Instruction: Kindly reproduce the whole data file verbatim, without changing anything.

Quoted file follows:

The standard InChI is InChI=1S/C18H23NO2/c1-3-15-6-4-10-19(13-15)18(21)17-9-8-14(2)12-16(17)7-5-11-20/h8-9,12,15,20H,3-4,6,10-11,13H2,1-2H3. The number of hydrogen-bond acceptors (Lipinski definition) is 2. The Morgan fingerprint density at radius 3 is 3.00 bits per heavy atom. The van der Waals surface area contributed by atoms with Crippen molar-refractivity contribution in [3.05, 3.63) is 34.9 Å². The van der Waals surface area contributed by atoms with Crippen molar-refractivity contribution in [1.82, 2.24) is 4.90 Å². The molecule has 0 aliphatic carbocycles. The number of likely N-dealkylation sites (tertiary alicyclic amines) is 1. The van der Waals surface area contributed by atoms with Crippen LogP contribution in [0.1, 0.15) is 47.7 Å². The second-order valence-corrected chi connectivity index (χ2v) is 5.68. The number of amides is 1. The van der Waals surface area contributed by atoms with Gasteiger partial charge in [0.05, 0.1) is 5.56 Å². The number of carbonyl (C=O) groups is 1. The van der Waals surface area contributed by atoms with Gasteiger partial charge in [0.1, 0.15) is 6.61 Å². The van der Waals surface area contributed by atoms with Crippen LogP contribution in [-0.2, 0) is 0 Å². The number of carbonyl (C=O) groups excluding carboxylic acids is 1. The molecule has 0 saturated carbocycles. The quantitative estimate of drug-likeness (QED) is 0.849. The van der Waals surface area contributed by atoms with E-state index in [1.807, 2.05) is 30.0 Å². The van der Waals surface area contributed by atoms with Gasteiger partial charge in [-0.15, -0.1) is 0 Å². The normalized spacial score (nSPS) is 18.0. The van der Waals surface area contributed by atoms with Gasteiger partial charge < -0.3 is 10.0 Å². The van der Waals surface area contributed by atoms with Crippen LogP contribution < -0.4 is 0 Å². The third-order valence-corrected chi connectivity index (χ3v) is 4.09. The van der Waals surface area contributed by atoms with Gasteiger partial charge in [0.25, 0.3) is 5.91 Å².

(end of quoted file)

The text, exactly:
The standard InChI is InChI=1S/C18H23NO2/c1-3-15-6-4-10-19(13-15)18(21)17-9-8-14(2)12-16(17)7-5-11-20/h8-9,12,15,20H,3-4,6,10-11,13H2,1-2H3. The number of hydrogen-bond acceptors (Lipinski definition) is 2. The Morgan fingerprint density at radius 3 is 3.00 bits per heavy atom. The van der Waals surface area contributed by atoms with Crippen molar-refractivity contribution in [3.05, 3.63) is 34.9 Å². The van der Waals surface area contributed by atoms with Crippen molar-refractivity contribution in [1.82, 2.24) is 4.90 Å². The molecule has 0 aliphatic carbocycles. The number of likely N-dealkylation sites (tertiary alicyclic amines) is 1. The van der Waals surface area contributed by atoms with Crippen LogP contribution in [0.1, 0.15) is 47.7 Å². The second-order valence-corrected chi connectivity index (χ2v) is 5.68. The number of amides is 1. The van der Waals surface area contributed by atoms with Gasteiger partial charge in [0.05, 0.1) is 5.56 Å². The number of carbonyl (C=O) groups is 1. The van der Waals surface area contributed by atoms with Gasteiger partial charge in [0.1, 0.15) is 6.61 Å². The van der Waals surface area contributed by atoms with Crippen LogP contribution in [-0.2, 0) is 0 Å². The number of carbonyl (C=O) groups excluding carboxylic acids is 1. The molecule has 0 saturated carbocycles. The quantitative estimate of drug-likeness (QED) is 0.849. The van der Waals surface area contributed by atoms with E-state index in [1.807, 2.05) is 30.0 Å². The van der Waals surface area contributed by atoms with Gasteiger partial charge in [-0.15, -0.1) is 0 Å². The normalized spacial score (nSPS) is 18.0. The van der Waals surface area contributed by atoms with Gasteiger partial charge < -0.3 is 10.0 Å². The van der Waals surface area contributed by atoms with Crippen LogP contribution < -0.4 is 0 Å². The third-order valence-corrected chi connectivity index (χ3v) is 4.09. The van der Waals surface area contributed by atoms with Gasteiger partial charge in [0.25, 0.3) is 5.91 Å².